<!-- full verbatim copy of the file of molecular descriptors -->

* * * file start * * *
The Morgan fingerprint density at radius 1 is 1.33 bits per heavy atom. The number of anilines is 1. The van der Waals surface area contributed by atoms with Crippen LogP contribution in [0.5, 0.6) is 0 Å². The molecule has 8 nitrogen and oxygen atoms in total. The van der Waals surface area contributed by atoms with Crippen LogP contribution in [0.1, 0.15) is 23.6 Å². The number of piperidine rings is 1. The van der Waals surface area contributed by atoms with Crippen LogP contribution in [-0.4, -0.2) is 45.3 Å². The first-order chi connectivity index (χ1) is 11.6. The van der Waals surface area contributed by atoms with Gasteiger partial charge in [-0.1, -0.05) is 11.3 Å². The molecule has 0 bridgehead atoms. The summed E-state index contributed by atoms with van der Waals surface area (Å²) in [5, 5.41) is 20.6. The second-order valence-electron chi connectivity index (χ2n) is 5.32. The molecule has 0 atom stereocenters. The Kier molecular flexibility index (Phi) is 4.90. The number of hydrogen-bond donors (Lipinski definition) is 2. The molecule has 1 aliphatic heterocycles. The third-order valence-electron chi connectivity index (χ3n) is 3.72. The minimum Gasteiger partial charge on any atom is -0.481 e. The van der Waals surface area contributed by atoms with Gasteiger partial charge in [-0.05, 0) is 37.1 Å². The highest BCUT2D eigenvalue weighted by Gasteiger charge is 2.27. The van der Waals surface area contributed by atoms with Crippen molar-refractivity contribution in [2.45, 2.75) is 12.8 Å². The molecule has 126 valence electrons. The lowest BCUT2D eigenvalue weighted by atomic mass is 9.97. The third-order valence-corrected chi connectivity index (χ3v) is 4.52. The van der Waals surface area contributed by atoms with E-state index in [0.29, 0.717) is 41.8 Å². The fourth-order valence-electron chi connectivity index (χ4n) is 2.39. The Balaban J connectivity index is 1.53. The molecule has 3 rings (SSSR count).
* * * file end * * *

The Morgan fingerprint density at radius 1 is 1.33 bits per heavy atom. The number of anilines is 1. The van der Waals surface area contributed by atoms with Crippen LogP contribution in [0.5, 0.6) is 0 Å². The molecule has 8 nitrogen and oxygen atoms in total. The van der Waals surface area contributed by atoms with Crippen LogP contribution in [0.1, 0.15) is 23.6 Å². The number of piperidine rings is 1. The van der Waals surface area contributed by atoms with Crippen LogP contribution in [-0.4, -0.2) is 45.3 Å². The first-order chi connectivity index (χ1) is 11.6. The van der Waals surface area contributed by atoms with Gasteiger partial charge in [-0.1, -0.05) is 11.3 Å². The molecule has 0 bridgehead atoms. The summed E-state index contributed by atoms with van der Waals surface area (Å²) in [5, 5.41) is 20.6. The second-order valence-electron chi connectivity index (χ2n) is 5.32. The molecule has 0 atom stereocenters. The Kier molecular flexibility index (Phi) is 4.90. The number of hydrogen-bond donors (Lipinski definition) is 2. The molecule has 1 aliphatic heterocycles. The third-order valence-electron chi connectivity index (χ3n) is 3.72. The minimum Gasteiger partial charge on any atom is -0.481 e. The van der Waals surface area contributed by atoms with Gasteiger partial charge in [-0.05, 0) is 37.1 Å². The highest BCUT2D eigenvalue weighted by Gasteiger charge is 2.27. The van der Waals surface area contributed by atoms with Crippen molar-refractivity contribution in [2.45, 2.75) is 12.8 Å². The molecule has 126 valence electrons. The lowest BCUT2D eigenvalue weighted by atomic mass is 9.97. The third-order valence-corrected chi connectivity index (χ3v) is 4.52. The van der Waals surface area contributed by atoms with E-state index in [0.29, 0.717) is 41.8 Å². The fourth-order valence-electron chi connectivity index (χ4n) is 2.39. The Balaban J connectivity index is 1.53. The molecule has 3 rings (SSSR count).